Queen Elizabeth was so delighted appearance remarkably calm and vewith this story, which was related nerable. Hair, white as snow, fell to her by lord Fitz-Walter, on his carelessly over his neck, and was return to England, that she sent for scattered over his cheeks, upon which Elizabeth Edmonds, and gave her were displayed the vivid tints of youth a pension of forty pounds a year and healthfulness. I for some time during her life.

surveyed, with the utmoft attention,

this old man, while enjoying his reSOME ACCOUNT pose; but when those around awakOF THE REMARKABLYOLD MAN WHO ened him, in order that he might

speak to me, he appeared less bloom

ing and less beautiful; that is to [Transated from a Foreign Journal.]

fay, not so fresh when awake as when BEING at the castle of St. Ju. asleep. 'He could with difficulty lift lian, (says the journalist) situated his eye-lids; and in the open day, in the botom of the mountains of the he scarcely receives light enough to Franche-Comte, and not far distant direct his steps. I found also that from those of Jura, and the Alps, he was deaf, not being able to hear 1 imagined that I was walking in unless when one fpoke loudly in his the path of ages, and, I thought, I ears. He had been in this state for perceived marks of their paffage in about three years only. At the age that multitude of rocks, half-under- of one hundred and fifteen, he feemmined, which seemed to nod on their ed to be no inore than eighty, and fummits, and to threaten destruction at one hundred and ten he could by their fall. There, formerly, the perform almost any labour. " In Roman, the Gallic, and the Teu- the meadows he cut grass at the tonic armies passed. Whilst I was head of the mowers, whom he astoadmiring the antiquity of this place, wished by his vigour, and animated and, on this occasion, observing the by his activity. At table he diftin contrait which is always formed be- guised himself, no less by his aptween the short duration of man, and petite, than by his fongs, which he the long duration of things, I was sung with a full and Itrong voice. told of an old man, aged one hun. At the same age, having conceived dred and eighteen, who lived at the a desire of revisiting the place of distance of a league from St. Julian, his nativity, he repaired thither at on the estate of Montaigu. Thinks a time when the inhabitants were ing that this wonder was exagge carrying on a lawsuit against their rated, as generally happens, I wished lord, respecting a cross which he to examine its truth, and the clergy- had erected at a great distance from men of St. Julian and Montaigu, boundaries, till then acknowledged conducted me to the house in which by custom and tradition, and which the oid man lodged. When we ar- consequently wouid have deprived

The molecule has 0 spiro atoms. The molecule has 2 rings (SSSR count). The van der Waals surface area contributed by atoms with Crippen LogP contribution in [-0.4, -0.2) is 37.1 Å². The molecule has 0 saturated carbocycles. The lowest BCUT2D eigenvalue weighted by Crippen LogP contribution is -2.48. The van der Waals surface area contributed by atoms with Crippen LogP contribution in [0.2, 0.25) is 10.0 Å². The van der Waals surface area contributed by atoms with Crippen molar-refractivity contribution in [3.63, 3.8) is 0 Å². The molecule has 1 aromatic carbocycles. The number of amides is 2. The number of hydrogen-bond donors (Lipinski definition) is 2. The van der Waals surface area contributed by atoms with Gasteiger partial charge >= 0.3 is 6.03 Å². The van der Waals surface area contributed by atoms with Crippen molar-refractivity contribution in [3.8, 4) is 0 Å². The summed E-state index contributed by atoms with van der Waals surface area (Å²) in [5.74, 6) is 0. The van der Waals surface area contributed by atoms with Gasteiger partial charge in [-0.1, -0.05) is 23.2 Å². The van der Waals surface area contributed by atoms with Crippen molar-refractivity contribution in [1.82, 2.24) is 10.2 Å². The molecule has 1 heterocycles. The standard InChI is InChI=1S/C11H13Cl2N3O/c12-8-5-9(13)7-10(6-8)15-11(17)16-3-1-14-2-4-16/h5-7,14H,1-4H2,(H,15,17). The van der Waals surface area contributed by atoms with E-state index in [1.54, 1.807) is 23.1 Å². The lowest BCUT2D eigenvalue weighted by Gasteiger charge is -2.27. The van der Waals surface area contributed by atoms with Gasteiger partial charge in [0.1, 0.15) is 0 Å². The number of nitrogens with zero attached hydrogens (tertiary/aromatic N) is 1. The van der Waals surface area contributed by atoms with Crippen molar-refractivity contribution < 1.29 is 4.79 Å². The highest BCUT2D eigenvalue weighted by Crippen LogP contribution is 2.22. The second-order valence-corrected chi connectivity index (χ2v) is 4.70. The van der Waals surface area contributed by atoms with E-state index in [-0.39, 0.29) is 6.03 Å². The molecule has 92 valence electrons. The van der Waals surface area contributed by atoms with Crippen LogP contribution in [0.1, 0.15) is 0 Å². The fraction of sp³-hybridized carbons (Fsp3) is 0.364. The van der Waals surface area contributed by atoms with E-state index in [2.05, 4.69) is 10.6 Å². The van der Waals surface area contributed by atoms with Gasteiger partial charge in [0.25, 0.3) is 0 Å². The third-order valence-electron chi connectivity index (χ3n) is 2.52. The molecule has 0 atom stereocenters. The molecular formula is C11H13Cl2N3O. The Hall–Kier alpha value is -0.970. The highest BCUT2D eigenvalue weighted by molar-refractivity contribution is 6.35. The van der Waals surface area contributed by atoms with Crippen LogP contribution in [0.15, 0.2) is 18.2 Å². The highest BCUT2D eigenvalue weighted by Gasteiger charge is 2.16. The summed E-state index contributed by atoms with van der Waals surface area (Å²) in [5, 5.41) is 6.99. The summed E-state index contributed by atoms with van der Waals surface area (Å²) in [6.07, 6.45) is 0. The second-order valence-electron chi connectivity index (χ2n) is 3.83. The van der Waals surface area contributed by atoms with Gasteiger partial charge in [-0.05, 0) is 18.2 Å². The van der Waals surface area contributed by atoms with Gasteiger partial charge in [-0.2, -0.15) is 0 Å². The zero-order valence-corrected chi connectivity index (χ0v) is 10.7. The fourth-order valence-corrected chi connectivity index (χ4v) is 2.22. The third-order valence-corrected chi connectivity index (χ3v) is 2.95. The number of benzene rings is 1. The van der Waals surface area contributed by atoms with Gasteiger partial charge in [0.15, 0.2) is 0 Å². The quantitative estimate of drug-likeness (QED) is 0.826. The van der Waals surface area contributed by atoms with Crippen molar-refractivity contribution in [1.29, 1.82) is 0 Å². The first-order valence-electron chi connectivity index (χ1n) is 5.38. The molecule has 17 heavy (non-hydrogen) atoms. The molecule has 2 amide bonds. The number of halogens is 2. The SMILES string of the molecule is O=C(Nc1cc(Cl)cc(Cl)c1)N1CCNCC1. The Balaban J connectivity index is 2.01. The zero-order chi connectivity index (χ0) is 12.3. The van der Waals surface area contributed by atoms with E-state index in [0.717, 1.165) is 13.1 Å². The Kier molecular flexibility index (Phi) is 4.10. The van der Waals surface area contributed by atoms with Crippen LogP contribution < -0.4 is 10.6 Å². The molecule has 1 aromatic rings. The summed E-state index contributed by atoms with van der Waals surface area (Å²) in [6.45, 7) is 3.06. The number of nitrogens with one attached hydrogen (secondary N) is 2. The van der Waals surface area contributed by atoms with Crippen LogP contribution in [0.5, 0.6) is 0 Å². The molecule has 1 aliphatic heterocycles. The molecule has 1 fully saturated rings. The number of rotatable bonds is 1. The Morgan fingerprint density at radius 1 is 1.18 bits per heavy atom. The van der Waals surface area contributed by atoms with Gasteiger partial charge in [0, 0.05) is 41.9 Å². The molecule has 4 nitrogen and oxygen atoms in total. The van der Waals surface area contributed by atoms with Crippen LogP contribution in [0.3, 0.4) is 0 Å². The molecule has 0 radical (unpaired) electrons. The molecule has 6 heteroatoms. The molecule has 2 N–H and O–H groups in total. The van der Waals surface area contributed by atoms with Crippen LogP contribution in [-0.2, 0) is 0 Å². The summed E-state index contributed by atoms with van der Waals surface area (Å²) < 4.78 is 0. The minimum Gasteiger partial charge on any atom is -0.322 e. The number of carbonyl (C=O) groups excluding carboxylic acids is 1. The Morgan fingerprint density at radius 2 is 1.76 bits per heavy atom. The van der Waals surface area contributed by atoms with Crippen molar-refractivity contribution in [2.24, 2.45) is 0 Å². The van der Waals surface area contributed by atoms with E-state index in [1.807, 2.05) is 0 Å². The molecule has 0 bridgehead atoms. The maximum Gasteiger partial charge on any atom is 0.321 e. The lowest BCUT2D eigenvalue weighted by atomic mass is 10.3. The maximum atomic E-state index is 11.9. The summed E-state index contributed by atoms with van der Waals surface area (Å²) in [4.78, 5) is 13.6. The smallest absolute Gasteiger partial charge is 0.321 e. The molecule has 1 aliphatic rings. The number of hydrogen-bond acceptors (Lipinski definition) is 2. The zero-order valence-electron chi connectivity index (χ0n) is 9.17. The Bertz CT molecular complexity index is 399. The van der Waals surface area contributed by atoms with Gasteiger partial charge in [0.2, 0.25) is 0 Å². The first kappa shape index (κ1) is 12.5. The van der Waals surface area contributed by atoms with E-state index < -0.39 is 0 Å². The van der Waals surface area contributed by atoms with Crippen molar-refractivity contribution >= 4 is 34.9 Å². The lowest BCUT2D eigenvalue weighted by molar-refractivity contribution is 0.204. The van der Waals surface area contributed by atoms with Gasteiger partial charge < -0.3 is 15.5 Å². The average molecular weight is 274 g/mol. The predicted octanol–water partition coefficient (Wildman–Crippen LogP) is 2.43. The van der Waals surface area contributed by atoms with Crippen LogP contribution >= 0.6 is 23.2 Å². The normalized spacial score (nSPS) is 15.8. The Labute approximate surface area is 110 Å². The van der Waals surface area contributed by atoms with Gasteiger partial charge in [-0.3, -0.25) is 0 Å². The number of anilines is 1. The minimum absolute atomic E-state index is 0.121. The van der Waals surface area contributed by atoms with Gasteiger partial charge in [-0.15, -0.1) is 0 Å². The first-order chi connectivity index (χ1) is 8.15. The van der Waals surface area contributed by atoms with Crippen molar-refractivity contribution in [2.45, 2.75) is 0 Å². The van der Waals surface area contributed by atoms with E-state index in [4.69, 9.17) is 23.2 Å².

thema

them of a considerable portion of the ceremonies which the Spanish common.

When the old man ar monarchs are obliged to observe, and rived, he heard mention made of which they dare pot, upon any prethis process ; and as he had been a tence,'' break through ; but yet is a witness of the past, he became a grcater check upon the liberty of proper judge of the present. Have the queen confort, for they are of ing conducted a great number of ren forbid things the most innocent. the inhabitants, who accompanied' The duchess of Terra Nova, who him, to a high pite of stones, situ-' was 'camera major to the wife of ated at the distance of a league, he Charles 11. told her majefty plainly, began to remove them, and difco

that 'the queens of Spain inust 1106 vered the ancient and real crofs, look out of the windows of the palacea. which had occafioned the lawfuit;' There happened to this princess an and which now brought it to a con- adventure, which, by the formaliciufion."

ties of the etiquette, had like to This old man, whose name is have occasioned her death. The John Jacob, was born at Charme, a' queen was very fond of riding; and bailiwick of Orgelet, on the 10th of several fine horses having been November 1669. Mr. de Caumar- brought her from Andalulia, the tin de Sainte-Ange, intendant of had a mind to exercise one of them; Franche-Comte, having in the year but she had no sooner mounted, 1785, heard of him; and having than the proud steed, beginning to satisfied 'himself respecting his age; prance and caper, threw her off; and learned that he had really need' wheu 'her'majeity's foot hitched in of affistance, proposed to the mis the stirrup, and me was dragged nister of the finances, to grant him along, to the utmost peril of her a pension of two hundred livres, to? life. All the courts were spectators' enable 'him to terminate his long of this accident; buç nobody had career in